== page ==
French Government Police 'Cyber Hate' - Revolution on the Cards?
There is a palpable historical irony pulsating within the home of western revolution. The elites have doubled down on establishing legislative apparatus’ in their own interest, as the needs bureaucrats come first and citizens second. Under the directive of President Macron, the French government is pushing through radical new social media restrictions to fight ‘cyber-hate’ with severe punitive repercussions for social media companies for failing to properly police it. On Tuesday, lower house French MP’s voted overwhelming in favour of the legislation with a result of 434 to 33. The bill is similar to a piece of German legislation passed last year. This is by no means an idea native to France or Germany, as the United Nations issued ‘General Recommendation no. 35 on combating racist hate speech in 2012.’
As is always the case in attempts to police ‘hate speech,’ the vagueness of the term presents substantial enforcement difficulties. The definition provided as the benchmark that Facebook and its kin must employ is the following “any content that is manifestly an incitement to hatred or a discriminatory insult on grounds of race, religion, sex, sexual orientation, or disability.” Whilst this may sound reasonable to the common person, what constitutes a manifest incitement or an insult as opposed to genuine criticism is incredibly subjective.
Among the highlights of the proposal is the implementation of a ‘single alert button’ allowring users to report ‘cyber-hate.’ I can’t imagine how this feature might be used for political purposes rather than engage in constructive arguments surrounding contentious social issues. On this alone the legislation should be renamed the ‘John Stuart Mill Proposal.’ As if this wasn’t conducive enough to constructive conversation, the French Government would like to slap social media companies with fines of up to 4% of Annual turnover if they fail to adhere to the guidelines suggested. The guidelines mandate a 24 hours removal period for ‘hateful’ posts, which apparently provides ample time for the tech giants to limit the ‘virality’ of the post.
Of major concern to anyone with a scintilla of scepticism is the means by which the social media giants must necessarily use to avoid punitive damages. It is almost certain that the employment of algorithms, which are by nature devoid of discretion, are the only means of compliance. Several well documented cases of algorithmic shadow banning should be enough to concern anyone who doesn’t always toe the establishment media line. Time to shut up for anyone who uses French social media for criticisms of identity politics.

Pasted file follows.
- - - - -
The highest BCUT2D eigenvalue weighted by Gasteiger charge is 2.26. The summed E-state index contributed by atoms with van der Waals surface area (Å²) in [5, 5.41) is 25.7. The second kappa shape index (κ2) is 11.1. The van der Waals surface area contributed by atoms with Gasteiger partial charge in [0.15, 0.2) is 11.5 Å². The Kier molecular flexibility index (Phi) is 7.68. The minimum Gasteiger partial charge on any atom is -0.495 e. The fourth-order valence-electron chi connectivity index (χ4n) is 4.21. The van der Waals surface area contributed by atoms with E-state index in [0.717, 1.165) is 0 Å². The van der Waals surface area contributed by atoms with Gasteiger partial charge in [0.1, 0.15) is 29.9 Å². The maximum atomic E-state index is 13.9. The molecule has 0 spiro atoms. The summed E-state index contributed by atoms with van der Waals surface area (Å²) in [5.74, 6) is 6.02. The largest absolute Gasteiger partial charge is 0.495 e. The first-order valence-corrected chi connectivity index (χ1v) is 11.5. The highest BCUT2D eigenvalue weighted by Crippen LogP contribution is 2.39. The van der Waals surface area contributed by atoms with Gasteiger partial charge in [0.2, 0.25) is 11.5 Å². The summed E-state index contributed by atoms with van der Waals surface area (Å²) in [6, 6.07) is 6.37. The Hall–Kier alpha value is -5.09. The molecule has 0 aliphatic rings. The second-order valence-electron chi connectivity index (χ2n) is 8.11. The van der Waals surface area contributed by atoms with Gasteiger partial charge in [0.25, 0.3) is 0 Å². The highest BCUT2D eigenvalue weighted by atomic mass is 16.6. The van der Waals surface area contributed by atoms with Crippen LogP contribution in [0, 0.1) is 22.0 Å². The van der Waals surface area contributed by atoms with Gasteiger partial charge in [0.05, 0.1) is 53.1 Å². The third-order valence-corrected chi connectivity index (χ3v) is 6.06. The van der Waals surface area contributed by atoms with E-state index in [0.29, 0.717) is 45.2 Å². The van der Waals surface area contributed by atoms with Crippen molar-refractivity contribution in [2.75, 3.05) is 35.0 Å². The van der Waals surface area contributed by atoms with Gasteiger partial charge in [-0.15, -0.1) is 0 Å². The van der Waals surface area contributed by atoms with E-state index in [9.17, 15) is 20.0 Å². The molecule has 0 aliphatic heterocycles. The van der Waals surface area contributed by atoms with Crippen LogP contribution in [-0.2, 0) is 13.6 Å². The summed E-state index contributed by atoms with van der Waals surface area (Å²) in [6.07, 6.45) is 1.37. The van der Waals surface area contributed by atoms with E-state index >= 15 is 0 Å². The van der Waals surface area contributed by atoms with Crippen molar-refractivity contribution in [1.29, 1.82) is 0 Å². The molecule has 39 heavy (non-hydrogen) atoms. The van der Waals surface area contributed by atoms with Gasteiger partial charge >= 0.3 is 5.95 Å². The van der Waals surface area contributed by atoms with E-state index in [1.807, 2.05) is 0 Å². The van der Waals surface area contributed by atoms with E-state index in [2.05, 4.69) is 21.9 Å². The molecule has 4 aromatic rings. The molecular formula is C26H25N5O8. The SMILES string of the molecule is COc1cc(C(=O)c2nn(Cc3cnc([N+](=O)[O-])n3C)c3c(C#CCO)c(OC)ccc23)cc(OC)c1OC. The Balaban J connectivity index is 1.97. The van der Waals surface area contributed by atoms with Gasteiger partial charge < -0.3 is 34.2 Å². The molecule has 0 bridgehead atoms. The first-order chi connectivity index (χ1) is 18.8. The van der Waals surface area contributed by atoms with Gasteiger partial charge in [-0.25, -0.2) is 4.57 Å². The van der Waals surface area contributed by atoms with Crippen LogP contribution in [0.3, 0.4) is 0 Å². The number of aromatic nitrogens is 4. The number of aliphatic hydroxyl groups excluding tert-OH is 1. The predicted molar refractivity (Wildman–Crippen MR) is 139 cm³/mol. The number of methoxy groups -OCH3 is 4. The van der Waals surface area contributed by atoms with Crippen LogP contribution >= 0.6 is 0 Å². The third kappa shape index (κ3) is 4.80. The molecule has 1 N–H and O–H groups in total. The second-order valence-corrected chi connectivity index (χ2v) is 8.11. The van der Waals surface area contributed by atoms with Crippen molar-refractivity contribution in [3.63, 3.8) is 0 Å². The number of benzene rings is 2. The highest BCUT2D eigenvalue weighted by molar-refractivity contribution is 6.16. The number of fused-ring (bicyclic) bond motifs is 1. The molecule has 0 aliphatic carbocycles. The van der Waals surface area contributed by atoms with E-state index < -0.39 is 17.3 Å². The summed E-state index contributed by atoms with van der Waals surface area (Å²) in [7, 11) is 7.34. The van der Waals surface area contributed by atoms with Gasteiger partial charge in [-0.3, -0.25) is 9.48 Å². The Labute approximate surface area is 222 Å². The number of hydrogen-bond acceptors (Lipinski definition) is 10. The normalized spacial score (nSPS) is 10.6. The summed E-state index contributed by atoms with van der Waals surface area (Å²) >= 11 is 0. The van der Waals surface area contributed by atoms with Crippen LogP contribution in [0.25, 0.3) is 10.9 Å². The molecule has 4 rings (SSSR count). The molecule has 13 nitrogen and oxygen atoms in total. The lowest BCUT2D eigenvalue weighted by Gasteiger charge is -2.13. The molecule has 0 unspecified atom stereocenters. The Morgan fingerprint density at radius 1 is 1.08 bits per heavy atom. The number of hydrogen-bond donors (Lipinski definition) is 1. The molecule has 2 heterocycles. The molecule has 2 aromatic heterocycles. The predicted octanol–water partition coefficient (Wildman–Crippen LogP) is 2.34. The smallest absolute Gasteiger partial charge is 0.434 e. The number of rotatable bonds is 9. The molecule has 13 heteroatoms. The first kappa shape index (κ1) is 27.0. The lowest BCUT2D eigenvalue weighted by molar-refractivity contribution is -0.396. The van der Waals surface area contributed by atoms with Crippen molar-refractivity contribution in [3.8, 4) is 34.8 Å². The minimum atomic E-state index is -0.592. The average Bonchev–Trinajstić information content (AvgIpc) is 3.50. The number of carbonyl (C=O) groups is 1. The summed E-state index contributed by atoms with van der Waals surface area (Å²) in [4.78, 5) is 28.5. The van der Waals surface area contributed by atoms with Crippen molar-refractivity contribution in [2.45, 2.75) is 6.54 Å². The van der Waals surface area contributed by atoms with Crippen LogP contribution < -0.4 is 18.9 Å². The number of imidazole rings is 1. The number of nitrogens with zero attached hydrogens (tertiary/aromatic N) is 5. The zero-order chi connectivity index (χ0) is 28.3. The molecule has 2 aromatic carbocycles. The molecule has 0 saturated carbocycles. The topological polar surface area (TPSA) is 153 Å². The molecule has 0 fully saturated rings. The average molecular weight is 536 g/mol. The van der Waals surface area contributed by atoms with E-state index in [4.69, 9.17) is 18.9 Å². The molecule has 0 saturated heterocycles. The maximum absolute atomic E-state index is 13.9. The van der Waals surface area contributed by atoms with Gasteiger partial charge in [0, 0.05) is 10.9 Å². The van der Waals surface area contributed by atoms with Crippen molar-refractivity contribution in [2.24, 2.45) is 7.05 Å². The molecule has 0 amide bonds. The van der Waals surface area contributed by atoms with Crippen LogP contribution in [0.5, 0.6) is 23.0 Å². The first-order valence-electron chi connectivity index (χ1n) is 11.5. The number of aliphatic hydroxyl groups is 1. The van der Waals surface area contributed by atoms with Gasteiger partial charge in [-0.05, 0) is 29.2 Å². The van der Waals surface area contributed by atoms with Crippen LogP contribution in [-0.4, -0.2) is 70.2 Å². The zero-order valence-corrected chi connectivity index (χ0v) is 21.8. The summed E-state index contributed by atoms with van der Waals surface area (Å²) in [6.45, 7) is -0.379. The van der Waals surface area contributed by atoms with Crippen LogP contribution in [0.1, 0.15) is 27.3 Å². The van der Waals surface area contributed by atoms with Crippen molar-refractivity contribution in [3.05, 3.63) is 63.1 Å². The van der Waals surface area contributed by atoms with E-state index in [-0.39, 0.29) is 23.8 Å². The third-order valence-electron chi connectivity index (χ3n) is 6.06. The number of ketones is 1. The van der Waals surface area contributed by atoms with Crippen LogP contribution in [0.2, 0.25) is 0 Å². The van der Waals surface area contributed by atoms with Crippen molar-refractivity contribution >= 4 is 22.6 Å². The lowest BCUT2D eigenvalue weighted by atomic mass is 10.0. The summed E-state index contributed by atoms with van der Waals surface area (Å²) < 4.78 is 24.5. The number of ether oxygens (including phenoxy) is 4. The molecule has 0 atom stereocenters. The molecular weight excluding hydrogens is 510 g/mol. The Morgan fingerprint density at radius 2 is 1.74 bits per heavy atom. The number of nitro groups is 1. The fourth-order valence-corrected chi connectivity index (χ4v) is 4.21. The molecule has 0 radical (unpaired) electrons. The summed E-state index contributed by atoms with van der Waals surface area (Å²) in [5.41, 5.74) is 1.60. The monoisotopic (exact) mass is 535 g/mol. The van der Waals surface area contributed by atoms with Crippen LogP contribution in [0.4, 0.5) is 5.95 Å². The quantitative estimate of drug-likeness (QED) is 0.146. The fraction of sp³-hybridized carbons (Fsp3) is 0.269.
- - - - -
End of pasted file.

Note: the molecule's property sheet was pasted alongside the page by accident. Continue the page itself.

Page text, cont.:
Unsurprisingly, Macron has delegated the drafting and selling of the bill to two ‘racial minority’ figures within his parliament, both of whom have been so deeply affected by online abuse, that re defining what constitutes acceptable language in the context of one of the most deeply unpopular western governments is the only way out. Laetitia Avia (Pictured), who was elected in 2017 and is of Togolese descent said ‘If I have made this draft law proposal, it is because I have myself encountered this phenomenon; a wave of racist messages that I have received on social media.’ Avia of course cites the timeless adage, the ‘general interest’ as the supreme validation for tyrannical legislation. One only has to look at the 20th century to realise how many times the ‘general interest’ was used to validate government over reach.
The legislators were kind enough to reminded critics “freedom of expression is not absolute and total,” and “of course we’re very fond of freedom of expression, and our goal is not to undermine it.” They are absolutely right. How could anyone with any brains interpret obvious legislative moves to restrict speech online as attempts to restrict free speech online?
It would be fascinating of course to see if MP’s such as Laetitia are liable to their own rules and MP’s become subject to the whims of algorithms and political activists.
Forcing social media companies to act as online policeman and providing the mechanisms for users to dob in one another will only enhance what is already a toxic and stymied political discourse.
The legislation also necessarily forces big tech companies to move further towards media outlets compared to a ‘town square’ scenario, whereby they selectively judge the content released. Should they then be liable to defamation, libel and the rest of it by virtue of the fact they are actively editing and making judgement calls as to who is allowed to post? This is of course part of a much broader discussion but it is worth considering. The French yellow vest alliance has demonstrated that the stereotypical French spirit is alive and kicking, so if Macron wants to kick a hornets nest this is one way to do it.